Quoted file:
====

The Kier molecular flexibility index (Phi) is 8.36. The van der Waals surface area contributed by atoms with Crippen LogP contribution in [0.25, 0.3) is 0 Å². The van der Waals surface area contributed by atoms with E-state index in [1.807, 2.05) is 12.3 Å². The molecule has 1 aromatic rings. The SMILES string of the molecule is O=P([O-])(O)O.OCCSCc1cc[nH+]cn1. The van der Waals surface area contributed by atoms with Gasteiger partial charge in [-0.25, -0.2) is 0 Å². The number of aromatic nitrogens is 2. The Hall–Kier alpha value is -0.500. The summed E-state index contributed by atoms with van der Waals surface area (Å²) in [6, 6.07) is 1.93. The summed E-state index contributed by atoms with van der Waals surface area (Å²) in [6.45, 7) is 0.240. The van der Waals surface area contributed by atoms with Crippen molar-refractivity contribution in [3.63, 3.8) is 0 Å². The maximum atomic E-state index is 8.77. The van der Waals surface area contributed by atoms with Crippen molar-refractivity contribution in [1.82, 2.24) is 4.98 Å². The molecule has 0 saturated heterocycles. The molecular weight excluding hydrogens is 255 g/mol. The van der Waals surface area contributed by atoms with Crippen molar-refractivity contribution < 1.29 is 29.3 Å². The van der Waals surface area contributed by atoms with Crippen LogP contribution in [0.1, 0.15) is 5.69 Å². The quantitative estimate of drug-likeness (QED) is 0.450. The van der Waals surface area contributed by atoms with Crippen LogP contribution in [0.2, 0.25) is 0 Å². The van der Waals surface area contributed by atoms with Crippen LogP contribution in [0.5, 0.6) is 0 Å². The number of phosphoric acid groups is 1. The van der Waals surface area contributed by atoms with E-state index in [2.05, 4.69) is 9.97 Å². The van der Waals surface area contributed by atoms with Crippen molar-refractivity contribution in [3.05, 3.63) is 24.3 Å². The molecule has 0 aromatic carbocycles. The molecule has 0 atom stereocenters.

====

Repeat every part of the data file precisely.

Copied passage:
The Kier molecular flexibility index (Phi) is 8.36. The van der Waals surface area contributed by atoms with Crippen LogP contribution in [0.25, 0.3) is 0 Å². The van der Waals surface area contributed by atoms with E-state index in [1.807, 2.05) is 12.3 Å². The molecule has 1 aromatic rings. The SMILES string of the molecule is O=P([O-])(O)O.OCCSCc1cc[nH+]cn1. The van der Waals surface area contributed by atoms with Gasteiger partial charge in [-0.25, -0.2) is 0 Å². The number of aromatic nitrogens is 2. The Hall–Kier alpha value is -0.500. The summed E-state index contributed by atoms with van der Waals surface area (Å²) in [6, 6.07) is 1.93. The summed E-state index contributed by atoms with van der Waals surface area (Å²) in [6.45, 7) is 0.240. The van der Waals surface area contributed by atoms with Crippen molar-refractivity contribution in [3.63, 3.8) is 0 Å². The maximum atomic E-state index is 8.77. The van der Waals surface area contributed by atoms with Crippen molar-refractivity contribution in [1.82, 2.24) is 4.98 Å². The molecule has 0 saturated heterocycles. The molecular weight excluding hydrogens is 255 g/mol. The van der Waals surface area contributed by atoms with Crippen molar-refractivity contribution < 1.29 is 29.3 Å². The van der Waals surface area contributed by atoms with Crippen LogP contribution in [0.1, 0.15) is 5.69 Å². The quantitative estimate of drug-likeness (QED) is 0.450. The van der Waals surface area contributed by atoms with Crippen LogP contribution in [0.2, 0.25) is 0 Å². The van der Waals surface area contributed by atoms with Crippen LogP contribution in [0.5, 0.6) is 0 Å². The number of phosphoric acid groups is 1. The van der Waals surface area contributed by atoms with E-state index in [2.05, 4.69) is 9.97 Å². The van der Waals surface area contributed by atoms with Crippen molar-refractivity contribution in [3.05, 3.63) is 24.3 Å². The molecule has 0 aromatic carbocycles. The molecule has 0 atom stereocenters.